Neurosurgery for mental disorder (NMD) is rarely undertaken; between 1984 and 1994, a total of only 20 operations per year in the UK (CRAG Working Group, 1996) were done. Even fewer operations per year are done now. Therefore, for practical purposes, this form of treatment has effectively ceased, although it was common up until 40 years ago.
The only contemporary indications for such treatment are severe mood disorder or obsessive compulsive disorder (OCD), when the patient wants the operation, when all other reasonable treatments have repeatedly failed, and the patient remains ill but competent to provide informed consent (CRAG Working Group, 1996). For example, under Section 97 of the Mental Health (Scotland) Act, independent certification by the Mental Welfare Commission of a patient's ability to consent and the appropriateness of treatment is required.
Modern NMD operations comprise subcaudate tractotomy, anterior cingulotomy, limbic leucotomy and anterior capsulotomy (CRAG Working Group, 1996). Operations such as amygdalotomy and hypothalamotomy are no longer practised (CRAG Working Group, 1996).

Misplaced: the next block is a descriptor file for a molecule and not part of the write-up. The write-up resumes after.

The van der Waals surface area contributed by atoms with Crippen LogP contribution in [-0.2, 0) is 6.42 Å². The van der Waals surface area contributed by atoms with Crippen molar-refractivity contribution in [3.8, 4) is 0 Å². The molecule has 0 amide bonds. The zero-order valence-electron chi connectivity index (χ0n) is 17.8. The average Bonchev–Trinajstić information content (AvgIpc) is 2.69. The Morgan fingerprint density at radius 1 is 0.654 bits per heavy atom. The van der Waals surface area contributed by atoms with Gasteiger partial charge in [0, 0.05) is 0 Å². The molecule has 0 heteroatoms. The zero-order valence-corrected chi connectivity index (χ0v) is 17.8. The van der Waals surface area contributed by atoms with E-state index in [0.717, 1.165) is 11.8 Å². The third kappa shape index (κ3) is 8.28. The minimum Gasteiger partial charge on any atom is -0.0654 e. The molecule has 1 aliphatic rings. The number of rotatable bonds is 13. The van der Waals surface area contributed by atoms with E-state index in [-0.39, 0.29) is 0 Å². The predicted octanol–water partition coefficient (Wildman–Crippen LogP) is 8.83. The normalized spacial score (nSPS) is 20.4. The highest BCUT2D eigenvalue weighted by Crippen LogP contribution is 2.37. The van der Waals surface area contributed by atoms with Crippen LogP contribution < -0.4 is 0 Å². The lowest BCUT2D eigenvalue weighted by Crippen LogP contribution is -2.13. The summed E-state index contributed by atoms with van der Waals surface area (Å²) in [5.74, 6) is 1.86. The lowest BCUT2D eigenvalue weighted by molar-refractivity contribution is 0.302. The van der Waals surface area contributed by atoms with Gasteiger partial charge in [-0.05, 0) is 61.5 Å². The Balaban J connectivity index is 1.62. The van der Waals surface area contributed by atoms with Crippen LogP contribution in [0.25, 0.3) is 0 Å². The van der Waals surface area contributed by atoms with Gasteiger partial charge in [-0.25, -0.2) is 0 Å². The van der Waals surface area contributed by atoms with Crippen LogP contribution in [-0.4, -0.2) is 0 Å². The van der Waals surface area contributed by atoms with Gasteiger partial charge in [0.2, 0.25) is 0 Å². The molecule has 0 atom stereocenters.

NMD was originally developed because of a need to treat intractable psychotic disorders at a time when there were no effective treatments (Malhi & Bartlett, 2000). Fulton and Jacobsen, while investigating primate frontal lobe function, discovered that bilateral removal of the orbitofrontal cortex subdued the animals, making them appear less anxious (Fulton &
Jacobsen, 1935). Soon afterwards, Lima operated on humans (Fenton, 1999), and Freeman and Watts (Freeman et al., 1978) began 'psychosurgery' in the USA, devising the standard prefrontal leucotomy. Subsequently, 40000 patients in the USA and 12000 patients in the UK were operated on until the mid-1950s (Malhi & Bartlett, 2000).
At this point, the number of such operations declined because of the development of the first effective drug treatments and reports of a 'post-lobotomy syndrome' (Malhi & Bartlett, 2000). The operations to date had employed relatively crude 'freehand' methods, reflecting neurosurgical practice at the time.
It became apparent that the existing operations lesioned very variable brain regions and that there was considerable variability in clinical outcome. An early consensus arose that patients with mood disorders and OCD appeared to benefit most (Knight, 1964), regardless of operation type.